Suddenly strapped for cash and forced to penny pinch as
Australia's decade-long mining boom fades, resources
companies are sending a new message to staff: The gravy train
Gone are free fruit baskets, weekly barbecues and the
Australian "smoko", or unscheduled work breaks, at some
Frantic demand from China for commodities over the last
decade shielded Australia from the global downturn and
prompted $400 billion in investment. Desperate to retain
staff, six-figure salaries and elaborate extras for everyone
from truck drivers to kitchen help became commonplace.
Private suites with daily linen changes and cable television
replaced pre-boom bunk beds and gang showers.
"I loved my time working in the nickel mine," said Eloise
Martin, who quit a job as a florist to work as a geologist's
assistant just long enough to put together a down payment on
"In my off hours at the mine, I learned French, took computer
classes and became an expert in four-wheel drives, all paid
But with the boom past its peak, companies are cutting out
many perks, a move they say is needed to offset lower returns
and the high cost of doing business in Australia.
Fortescue Metals Group, an iron ore miner whose stock split
10-for 1 in 2007 and made a multi-billionaire out of its
founder, has scrapped weekly staff barbecues. Gone too, is
free coffee and ketchup from the canteens, according to a
In the past week, a contracting company overseeing work on
Chevron's $52 billion Gorgon gas project, even banned sitting
during working hours in a bid to keep productivity up.
The contractor's leaked memo, published by the Australian
Financial Review, was criticised by Australia's Workplace
Relations Minister, Bill Shorten, a former union official.
"Presumably the person who typed up that communication has
got be sitting down when they said it," Shorten said.
The resources industry is full of anecdotes of how firms are
penny-pinching: A coal mine that no longer provides free
fruit in its canteen. Or the chief executive who insists on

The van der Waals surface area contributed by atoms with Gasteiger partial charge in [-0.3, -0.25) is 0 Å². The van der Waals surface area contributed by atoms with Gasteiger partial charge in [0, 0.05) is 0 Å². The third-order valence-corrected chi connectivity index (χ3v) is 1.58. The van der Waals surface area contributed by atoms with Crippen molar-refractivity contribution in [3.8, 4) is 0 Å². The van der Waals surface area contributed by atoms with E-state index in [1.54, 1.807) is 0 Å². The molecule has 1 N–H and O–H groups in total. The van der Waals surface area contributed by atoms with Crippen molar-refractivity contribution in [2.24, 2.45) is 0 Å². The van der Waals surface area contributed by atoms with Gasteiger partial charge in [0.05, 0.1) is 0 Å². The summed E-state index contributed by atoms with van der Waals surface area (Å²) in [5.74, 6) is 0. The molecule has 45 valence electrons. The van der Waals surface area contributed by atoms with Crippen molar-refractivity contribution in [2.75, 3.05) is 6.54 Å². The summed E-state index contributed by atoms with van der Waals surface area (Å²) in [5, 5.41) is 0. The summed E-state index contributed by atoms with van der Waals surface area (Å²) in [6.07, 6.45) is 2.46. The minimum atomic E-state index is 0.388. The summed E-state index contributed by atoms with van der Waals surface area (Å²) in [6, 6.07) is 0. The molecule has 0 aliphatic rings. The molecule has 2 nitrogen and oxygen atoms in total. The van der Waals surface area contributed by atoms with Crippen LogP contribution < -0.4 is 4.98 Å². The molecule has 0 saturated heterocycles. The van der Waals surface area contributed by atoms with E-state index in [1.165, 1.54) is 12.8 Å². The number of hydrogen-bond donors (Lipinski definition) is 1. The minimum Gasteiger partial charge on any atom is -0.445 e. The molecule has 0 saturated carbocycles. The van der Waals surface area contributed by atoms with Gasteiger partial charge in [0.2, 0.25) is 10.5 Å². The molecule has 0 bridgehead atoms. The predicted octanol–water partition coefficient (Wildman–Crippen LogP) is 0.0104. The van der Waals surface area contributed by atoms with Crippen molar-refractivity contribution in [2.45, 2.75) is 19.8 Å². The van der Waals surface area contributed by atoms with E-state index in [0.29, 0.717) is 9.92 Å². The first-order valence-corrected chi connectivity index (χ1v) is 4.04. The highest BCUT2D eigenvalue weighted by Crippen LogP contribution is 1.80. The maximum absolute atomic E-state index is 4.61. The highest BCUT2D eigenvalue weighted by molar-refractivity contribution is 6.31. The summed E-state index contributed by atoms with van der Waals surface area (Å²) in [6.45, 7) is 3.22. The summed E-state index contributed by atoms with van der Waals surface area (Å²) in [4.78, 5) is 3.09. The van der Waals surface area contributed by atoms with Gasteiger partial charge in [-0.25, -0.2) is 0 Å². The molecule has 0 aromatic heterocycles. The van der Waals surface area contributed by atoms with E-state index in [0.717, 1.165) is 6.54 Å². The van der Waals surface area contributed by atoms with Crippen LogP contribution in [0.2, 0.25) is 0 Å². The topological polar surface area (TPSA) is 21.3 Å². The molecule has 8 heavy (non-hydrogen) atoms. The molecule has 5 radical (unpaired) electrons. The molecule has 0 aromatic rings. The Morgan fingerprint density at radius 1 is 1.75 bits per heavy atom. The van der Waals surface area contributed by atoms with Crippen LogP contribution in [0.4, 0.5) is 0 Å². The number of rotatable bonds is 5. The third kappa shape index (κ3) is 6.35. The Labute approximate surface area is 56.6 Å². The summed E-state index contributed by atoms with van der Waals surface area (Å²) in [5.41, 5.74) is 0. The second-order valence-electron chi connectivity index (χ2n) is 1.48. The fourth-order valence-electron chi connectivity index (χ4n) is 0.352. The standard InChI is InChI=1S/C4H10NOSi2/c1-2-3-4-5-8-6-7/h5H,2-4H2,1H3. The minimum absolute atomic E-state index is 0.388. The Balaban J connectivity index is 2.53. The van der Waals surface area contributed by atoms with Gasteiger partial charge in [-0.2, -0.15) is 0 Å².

personally approving purchases of new office supplies and
Labour unions complain the actions undermine staff morale and
are really designed to tell workers they need to curb
expectations of what employers will provide outside of a
The Construction, Forestry, Mining and Energy Union (CFMEU)
said management at one Outback mine warned staff if they got
sick over Christmas they would have to fund their own flight
"Some of the cuts might seem silly, but it is the companies
firing a warning shot, letting workers know they are looking
for more productivity," a CFMEU spokesman said.
In September, Australia's richest woman, Gina Rinehart,
complained about the cost of mining in Australia, contrasting
it with the jobs market in Africa, where she said workers
could be hired for under $2 a day.
Some jobs have vanished altogether.
Rio Tinto has spent more than $500 million on driverless
trains to cart iron ore from its mines and is experimenting
with 150 driverless trucks.
Australia is already the biggest producer of iron ore and
coking coal and aims to soon overtake Qatar as the world's
top exporter of liquefied natural gas.
But cost overruns are now threatening the viability of that
A report by the Minerals Council of Australia, an
industry-backed association, showed high labour, transport
and energy costs meant iron ore projects were 30 percent more
expensive in Australia compared to the global average, while
thermal coal projects were 66 percent more expensive.
"Within highly competitive markets for thermal coal, coking
coal, copper and nickel, more than half of Australia's mines
have costs above global averages," Minerals Council chief
executive Mitch Hooke told Reuters.
"The cause is increased labour, energy and transport costs,
and a high exchange rate. Even in iron ore, we have lost our
operating cost advantage for all but established Pilbara
Rio Tinto is believed to be the lowest cost iron ore producer
in Australia with a cash cost for the first half of 2012 of
around $24.50 a tonne. Iron ore sells for around $120 a tonne
but has fallen as low as $90 during the year.
Mining costs only represent the average expense of mining a
tonne of iron ore. Additional costs, such as spending on
exploration and equipment and royalties, need to be covered
before a mining company can make a profit.
In thermal coal, six years ago 63 percent of Australia's
mines fell within the cheaper half of the global cost curve.
By 2012, this has fallen to 28 percent, according to sector
consultants Jackson Partners said.
In copper and nickel, an already-weak cost position shows no
sign of improvement. In both metals, nearly half of
Australia's production is now in the most expensive 25
percent of mines globally, the firm's research shows.